Read Judgment- Gajanan S/o Madhukarrao Ghule And Ors v. State of Maharashtra And Ors

Tulip Kanth

Mumbai, August 17, 2021: The Nagpur Bench of the Bombay High Court has ruled that the principle ‘Equal Pay For Equal Work’ is not a fundamental right but a constitutional goal, while affirming that the decision of the State Government not to grant to Full Time Instructors parity in Pay Scale with Full Time Teachers does not suffer from the vice of arbitrariness or irrationality.

“The consistent judicial view is that the doctrine of ‘Equal Pay For Equal Work’ is not abstract and does not operate in a vacuum. The principle ‘Equal Pay For Equal Work’ is not a fundamental right but a constitutional goal and entitlement to parity in Pay Scale would depend on several factors such as educational qualifications, nature of the job, duties to be performed, responsibilities to be discharged and experience,” stated the Division Bench of Justice Sunil B. Shukre and Justice Rohit B. Deo.

The Writ Petitions filed by Minimum Competency Vocational Course (MCVC) Instructors, claiming Pay Scale at par with the Full Time Teachers in MCVC on the principle of ‘Equal Pay For Equal Work’, which is enshrined in Articles 14 and 39(d) of the Constitution, were dismissed by the Bench.

The Petitioner mainly argued that though designated as Instructors, the nature of duties discharged is identical with the duties discharged by Full Time Teachers. It was submitted that there is a marked difference in the Pay Scales.

The thrust of the petitioner’s contentions was to emphasize on the anvil of quantum and nature of duties, that the differentiation in the Pay Scales is invidious and falls foul of the constitutional guarantee of ‘Equal Pay For Equal Work’.

On the contrary, from the State’s side it was contended in rebuttal that the principle of ‘Equal Pay For Equal Work’ does not come into play since neither the qualifications prescribed nor the nature of duties discharged, are similar, much less identical, as would justify according parity in Pay Scales to Full Time Instructors.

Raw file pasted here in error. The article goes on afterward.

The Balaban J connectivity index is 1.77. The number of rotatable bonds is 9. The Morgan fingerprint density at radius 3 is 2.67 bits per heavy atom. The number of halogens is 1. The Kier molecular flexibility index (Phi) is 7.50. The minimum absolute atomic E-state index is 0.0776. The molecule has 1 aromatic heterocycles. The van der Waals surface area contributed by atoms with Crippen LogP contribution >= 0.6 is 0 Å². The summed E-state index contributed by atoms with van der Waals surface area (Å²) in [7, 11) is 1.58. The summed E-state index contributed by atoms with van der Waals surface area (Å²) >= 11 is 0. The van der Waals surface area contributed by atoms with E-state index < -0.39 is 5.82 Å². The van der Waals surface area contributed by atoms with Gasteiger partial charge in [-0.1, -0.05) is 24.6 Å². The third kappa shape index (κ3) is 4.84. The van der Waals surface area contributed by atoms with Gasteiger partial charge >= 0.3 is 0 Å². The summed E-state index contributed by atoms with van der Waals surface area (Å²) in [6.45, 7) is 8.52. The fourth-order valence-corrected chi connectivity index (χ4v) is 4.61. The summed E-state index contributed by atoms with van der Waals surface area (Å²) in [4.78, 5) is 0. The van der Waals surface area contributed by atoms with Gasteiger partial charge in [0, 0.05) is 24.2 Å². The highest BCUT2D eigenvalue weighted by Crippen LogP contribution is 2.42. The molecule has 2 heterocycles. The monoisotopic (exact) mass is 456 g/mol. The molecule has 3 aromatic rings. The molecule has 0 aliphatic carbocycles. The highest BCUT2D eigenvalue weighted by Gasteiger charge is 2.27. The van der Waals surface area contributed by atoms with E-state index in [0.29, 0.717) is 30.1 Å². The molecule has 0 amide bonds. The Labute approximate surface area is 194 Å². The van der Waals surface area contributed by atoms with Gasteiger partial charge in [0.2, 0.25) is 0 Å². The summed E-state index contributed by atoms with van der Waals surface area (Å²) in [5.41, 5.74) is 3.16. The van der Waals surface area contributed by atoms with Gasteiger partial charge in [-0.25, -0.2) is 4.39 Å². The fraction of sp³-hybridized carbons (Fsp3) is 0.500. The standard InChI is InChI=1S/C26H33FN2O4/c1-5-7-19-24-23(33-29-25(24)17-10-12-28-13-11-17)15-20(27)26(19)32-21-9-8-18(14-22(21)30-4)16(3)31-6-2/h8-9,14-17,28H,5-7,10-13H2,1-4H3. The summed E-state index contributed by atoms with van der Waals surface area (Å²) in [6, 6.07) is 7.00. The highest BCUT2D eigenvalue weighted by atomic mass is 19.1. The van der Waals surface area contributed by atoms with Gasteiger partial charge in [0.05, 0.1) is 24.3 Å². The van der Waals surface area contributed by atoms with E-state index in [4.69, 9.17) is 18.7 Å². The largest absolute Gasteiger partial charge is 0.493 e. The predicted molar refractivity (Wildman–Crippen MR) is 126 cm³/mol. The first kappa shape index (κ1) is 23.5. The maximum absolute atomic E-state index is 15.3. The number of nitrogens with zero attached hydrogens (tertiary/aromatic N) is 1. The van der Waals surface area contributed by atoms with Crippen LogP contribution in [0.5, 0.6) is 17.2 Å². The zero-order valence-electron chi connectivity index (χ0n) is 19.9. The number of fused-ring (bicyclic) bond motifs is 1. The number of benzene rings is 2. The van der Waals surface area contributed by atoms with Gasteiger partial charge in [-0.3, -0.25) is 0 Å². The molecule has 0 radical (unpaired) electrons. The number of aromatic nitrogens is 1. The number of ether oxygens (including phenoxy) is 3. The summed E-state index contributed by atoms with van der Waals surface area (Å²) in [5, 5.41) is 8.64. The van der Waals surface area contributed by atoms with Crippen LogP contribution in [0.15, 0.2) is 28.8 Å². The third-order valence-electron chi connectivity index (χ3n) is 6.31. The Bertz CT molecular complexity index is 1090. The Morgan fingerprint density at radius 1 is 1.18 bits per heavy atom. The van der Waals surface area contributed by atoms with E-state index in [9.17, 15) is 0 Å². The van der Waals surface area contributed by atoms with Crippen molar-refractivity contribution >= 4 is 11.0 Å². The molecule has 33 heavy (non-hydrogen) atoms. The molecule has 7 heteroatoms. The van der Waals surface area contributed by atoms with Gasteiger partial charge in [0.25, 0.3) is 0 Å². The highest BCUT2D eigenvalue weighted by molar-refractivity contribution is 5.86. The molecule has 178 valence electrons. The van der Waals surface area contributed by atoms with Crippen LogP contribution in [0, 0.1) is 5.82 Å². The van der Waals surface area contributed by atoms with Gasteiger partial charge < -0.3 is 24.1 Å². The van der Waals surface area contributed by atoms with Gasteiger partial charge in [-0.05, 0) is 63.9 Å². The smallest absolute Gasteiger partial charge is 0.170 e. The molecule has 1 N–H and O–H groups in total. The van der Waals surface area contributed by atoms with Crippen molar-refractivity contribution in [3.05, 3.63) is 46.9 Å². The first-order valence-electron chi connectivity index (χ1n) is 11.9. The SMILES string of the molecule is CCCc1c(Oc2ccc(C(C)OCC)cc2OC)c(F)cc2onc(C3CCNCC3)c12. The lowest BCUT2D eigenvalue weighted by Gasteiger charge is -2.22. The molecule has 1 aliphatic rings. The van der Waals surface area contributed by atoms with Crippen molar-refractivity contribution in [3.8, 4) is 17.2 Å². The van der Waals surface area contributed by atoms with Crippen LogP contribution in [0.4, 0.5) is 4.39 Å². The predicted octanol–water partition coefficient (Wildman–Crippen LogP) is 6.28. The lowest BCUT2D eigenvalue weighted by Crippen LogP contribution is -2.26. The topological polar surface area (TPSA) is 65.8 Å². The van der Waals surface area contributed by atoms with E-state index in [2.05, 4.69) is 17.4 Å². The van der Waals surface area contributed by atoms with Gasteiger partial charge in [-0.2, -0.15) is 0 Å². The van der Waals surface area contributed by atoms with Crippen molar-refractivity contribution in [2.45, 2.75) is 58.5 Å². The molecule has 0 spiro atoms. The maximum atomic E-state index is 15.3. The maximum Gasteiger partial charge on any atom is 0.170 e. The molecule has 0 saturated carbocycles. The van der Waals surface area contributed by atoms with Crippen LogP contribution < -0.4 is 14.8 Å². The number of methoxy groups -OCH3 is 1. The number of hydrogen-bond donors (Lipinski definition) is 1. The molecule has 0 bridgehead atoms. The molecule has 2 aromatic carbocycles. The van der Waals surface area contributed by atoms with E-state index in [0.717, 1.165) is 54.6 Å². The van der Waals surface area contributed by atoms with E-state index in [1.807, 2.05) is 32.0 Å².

Now deciding upon the petitioner’s grievance, the Division Bench stated that the nature of duties performed and the responsibilities discharged by Full Time Instructors are not comparable with those performed and discharged by Full Time Teachers.

The Bench also noted that the designation of posts cannot be the sole basis of comparison. Considering that evaluation of posts is a complex exercise which must consider several factors, unless the decision of the executive is demonstrably malafide or irrational, the Courts must observe restrain and avoid treading on unsure grounds.

The Court also added that the burden to prove and establish entitlement to parity on the touchstone of Articles 14 and 39(d) of the Constitution of India is that all the employees claiming such parity and unless, a wholesale identity between the holders of the two posts is established, interference in the evaluation done by the executive would be inappropriate.

The Division bench also found no substance in the submission that in the absence of Rules framed under Article 309 of the Constitution of India, it would have to be assumed that there are no minimum illegibility qualifications prescribed. It is eminently permissible in exercise of executive power to prescribe educational qualifications for a post, if the space is unoccupied by statutory provisions, stated the Court.

After a conjoint reading of the Government Resolutions of August 9,1978 and October 28,1988, the Bench drew an inference that the qualifications, which are different for the posts of Full Time Teachers and Full Time Instructors, are prescribed in exercise of executive power.

The Division Bench, thus, concluded, “The decision of the State Government not to grant to Full Time Instructors parity in Pay Scale with the Full Time Teachers does not suffer from the vice of arbitrariness or irrationality, and we would be loathe to interfere with a legitimate exercise of executive power, in exercise of writ jurisdiction.”

Lastly, the High Court also withheld to consider the prayers seeking certain directions which touched the procedure and policy of inspection and working hours and observed that the said reliefs are not seriously pressed and there was absence of material to show that the policy decisions demonstrably suffer from irrationality or malafides.

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